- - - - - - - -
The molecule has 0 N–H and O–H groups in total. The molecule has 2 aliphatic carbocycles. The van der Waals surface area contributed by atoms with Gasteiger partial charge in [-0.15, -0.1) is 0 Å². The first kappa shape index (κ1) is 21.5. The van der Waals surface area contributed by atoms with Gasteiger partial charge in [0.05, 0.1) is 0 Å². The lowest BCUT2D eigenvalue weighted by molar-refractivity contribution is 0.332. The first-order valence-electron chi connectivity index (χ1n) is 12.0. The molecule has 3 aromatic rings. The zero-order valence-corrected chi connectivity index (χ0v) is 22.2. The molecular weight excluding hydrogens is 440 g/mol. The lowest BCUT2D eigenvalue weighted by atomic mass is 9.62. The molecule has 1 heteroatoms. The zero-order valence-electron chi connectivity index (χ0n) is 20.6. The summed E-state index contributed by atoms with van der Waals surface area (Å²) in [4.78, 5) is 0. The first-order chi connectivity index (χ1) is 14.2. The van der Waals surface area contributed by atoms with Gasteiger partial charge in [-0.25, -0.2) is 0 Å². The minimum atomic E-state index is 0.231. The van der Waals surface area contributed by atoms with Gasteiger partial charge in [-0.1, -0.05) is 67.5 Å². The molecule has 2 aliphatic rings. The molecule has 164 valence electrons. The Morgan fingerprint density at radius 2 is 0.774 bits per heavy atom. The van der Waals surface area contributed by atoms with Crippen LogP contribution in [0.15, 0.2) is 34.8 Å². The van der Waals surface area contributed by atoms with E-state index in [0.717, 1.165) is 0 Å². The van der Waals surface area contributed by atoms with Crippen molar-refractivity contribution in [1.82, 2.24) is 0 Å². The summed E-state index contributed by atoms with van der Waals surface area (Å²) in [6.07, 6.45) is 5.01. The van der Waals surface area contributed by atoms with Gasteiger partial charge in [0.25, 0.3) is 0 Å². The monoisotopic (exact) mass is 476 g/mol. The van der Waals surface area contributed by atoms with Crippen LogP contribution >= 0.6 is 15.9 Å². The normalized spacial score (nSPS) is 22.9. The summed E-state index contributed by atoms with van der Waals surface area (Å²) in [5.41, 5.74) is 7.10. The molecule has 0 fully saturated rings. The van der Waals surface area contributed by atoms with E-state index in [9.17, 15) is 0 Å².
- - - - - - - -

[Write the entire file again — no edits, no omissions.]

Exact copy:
The molecule has 0 N–H and O–H groups in total. The molecule has 2 aliphatic carbocycles. The van der Waals surface area contributed by atoms with Gasteiger partial charge in [-0.15, -0.1) is 0 Å². The first kappa shape index (κ1) is 21.5. The van der Waals surface area contributed by atoms with Gasteiger partial charge in [0.05, 0.1) is 0 Å². The lowest BCUT2D eigenvalue weighted by molar-refractivity contribution is 0.332. The first-order valence-electron chi connectivity index (χ1n) is 12.0. The molecule has 3 aromatic rings. The zero-order valence-corrected chi connectivity index (χ0v) is 22.2. The molecular weight excluding hydrogens is 440 g/mol. The lowest BCUT2D eigenvalue weighted by atomic mass is 9.62. The molecule has 1 heteroatoms. The zero-order valence-electron chi connectivity index (χ0n) is 20.6. The summed E-state index contributed by atoms with van der Waals surface area (Å²) in [4.78, 5) is 0. The first-order chi connectivity index (χ1) is 14.2. The van der Waals surface area contributed by atoms with Gasteiger partial charge in [-0.25, -0.2) is 0 Å². The minimum atomic E-state index is 0.231. The van der Waals surface area contributed by atoms with Gasteiger partial charge in [-0.1, -0.05) is 67.5 Å². The molecule has 2 aliphatic rings. The molecule has 164 valence electrons. The Morgan fingerprint density at radius 2 is 0.774 bits per heavy atom. The van der Waals surface area contributed by atoms with Crippen LogP contribution in [0.15, 0.2) is 34.8 Å². The van der Waals surface area contributed by atoms with E-state index in [0.717, 1.165) is 0 Å². The van der Waals surface area contributed by atoms with Crippen molar-refractivity contribution in [1.82, 2.24) is 0 Å². The summed E-state index contributed by atoms with van der Waals surface area (Å²) in [6.07, 6.45) is 5.01. The van der Waals surface area contributed by atoms with Gasteiger partial charge in [0.25, 0.3) is 0 Å². The monoisotopic (exact) mass is 476 g/mol. The van der Waals surface area contributed by atoms with Crippen LogP contribution >= 0.6 is 15.9 Å². The normalized spacial score (nSPS) is 22.9. The summed E-state index contributed by atoms with van der Waals surface area (Å²) in [5.41, 5.74) is 7.10. The molecule has 0 fully saturated rings. The van der Waals surface area contributed by atoms with E-state index in [9.17, 15) is 0 Å².